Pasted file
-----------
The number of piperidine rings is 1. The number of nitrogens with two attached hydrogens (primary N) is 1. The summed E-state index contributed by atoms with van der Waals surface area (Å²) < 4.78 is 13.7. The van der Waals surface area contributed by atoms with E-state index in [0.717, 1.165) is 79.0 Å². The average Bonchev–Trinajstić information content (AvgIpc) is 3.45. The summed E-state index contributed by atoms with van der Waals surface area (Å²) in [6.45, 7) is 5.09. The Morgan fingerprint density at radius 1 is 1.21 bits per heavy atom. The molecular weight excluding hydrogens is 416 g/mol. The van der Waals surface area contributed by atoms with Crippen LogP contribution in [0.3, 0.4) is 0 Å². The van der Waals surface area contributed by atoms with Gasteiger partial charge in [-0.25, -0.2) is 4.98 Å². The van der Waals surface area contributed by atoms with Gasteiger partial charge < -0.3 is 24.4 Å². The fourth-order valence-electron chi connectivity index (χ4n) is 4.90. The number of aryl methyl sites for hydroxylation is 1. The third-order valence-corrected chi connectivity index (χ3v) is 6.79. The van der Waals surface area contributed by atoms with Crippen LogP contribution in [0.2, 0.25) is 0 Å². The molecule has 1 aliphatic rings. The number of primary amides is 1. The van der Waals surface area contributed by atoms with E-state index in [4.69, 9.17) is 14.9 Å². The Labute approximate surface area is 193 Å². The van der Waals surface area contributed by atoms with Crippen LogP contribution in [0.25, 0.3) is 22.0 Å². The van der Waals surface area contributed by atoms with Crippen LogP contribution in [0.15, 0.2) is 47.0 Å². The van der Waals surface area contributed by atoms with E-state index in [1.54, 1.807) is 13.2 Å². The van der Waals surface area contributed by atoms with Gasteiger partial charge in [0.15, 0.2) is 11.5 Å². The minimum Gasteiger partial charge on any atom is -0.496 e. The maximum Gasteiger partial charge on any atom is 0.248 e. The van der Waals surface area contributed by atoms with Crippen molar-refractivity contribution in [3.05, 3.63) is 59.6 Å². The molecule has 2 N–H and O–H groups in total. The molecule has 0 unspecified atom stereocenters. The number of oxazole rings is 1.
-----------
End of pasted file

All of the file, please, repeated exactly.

The number of piperidine rings is 1. The number of nitrogens with two attached hydrogens (primary N) is 1. The summed E-state index contributed by atoms with van der Waals surface area (Å²) < 4.78 is 13.7. The van der Waals surface area contributed by atoms with E-state index in [0.717, 1.165) is 79.0 Å². The average Bonchev–Trinajstić information content (AvgIpc) is 3.45. The summed E-state index contributed by atoms with van der Waals surface area (Å²) in [6.45, 7) is 5.09. The Morgan fingerprint density at radius 1 is 1.21 bits per heavy atom. The molecular weight excluding hydrogens is 416 g/mol. The van der Waals surface area contributed by atoms with Crippen LogP contribution in [0.3, 0.4) is 0 Å². The van der Waals surface area contributed by atoms with Gasteiger partial charge in [-0.25, -0.2) is 4.98 Å². The van der Waals surface area contributed by atoms with Gasteiger partial charge < -0.3 is 24.4 Å². The fourth-order valence-electron chi connectivity index (χ4n) is 4.90. The number of aryl methyl sites for hydroxylation is 1. The third-order valence-corrected chi connectivity index (χ3v) is 6.79. The van der Waals surface area contributed by atoms with Crippen LogP contribution in [0.2, 0.25) is 0 Å². The molecule has 1 aliphatic rings. The number of primary amides is 1. The van der Waals surface area contributed by atoms with E-state index in [4.69, 9.17) is 14.9 Å². The Labute approximate surface area is 193 Å². The van der Waals surface area contributed by atoms with Crippen LogP contribution in [0.25, 0.3) is 22.0 Å². The van der Waals surface area contributed by atoms with Crippen LogP contribution in [0.15, 0.2) is 47.0 Å². The van der Waals surface area contributed by atoms with E-state index in [1.54, 1.807) is 13.2 Å². The van der Waals surface area contributed by atoms with Gasteiger partial charge in [0.15, 0.2) is 11.5 Å². The minimum Gasteiger partial charge on any atom is -0.496 e. The maximum Gasteiger partial charge on any atom is 0.248 e. The van der Waals surface area contributed by atoms with Crippen molar-refractivity contribution in [3.05, 3.63) is 59.6 Å². The molecule has 2 N–H and O–H groups in total. The molecule has 0 unspecified atom stereocenters. The number of oxazole rings is 1.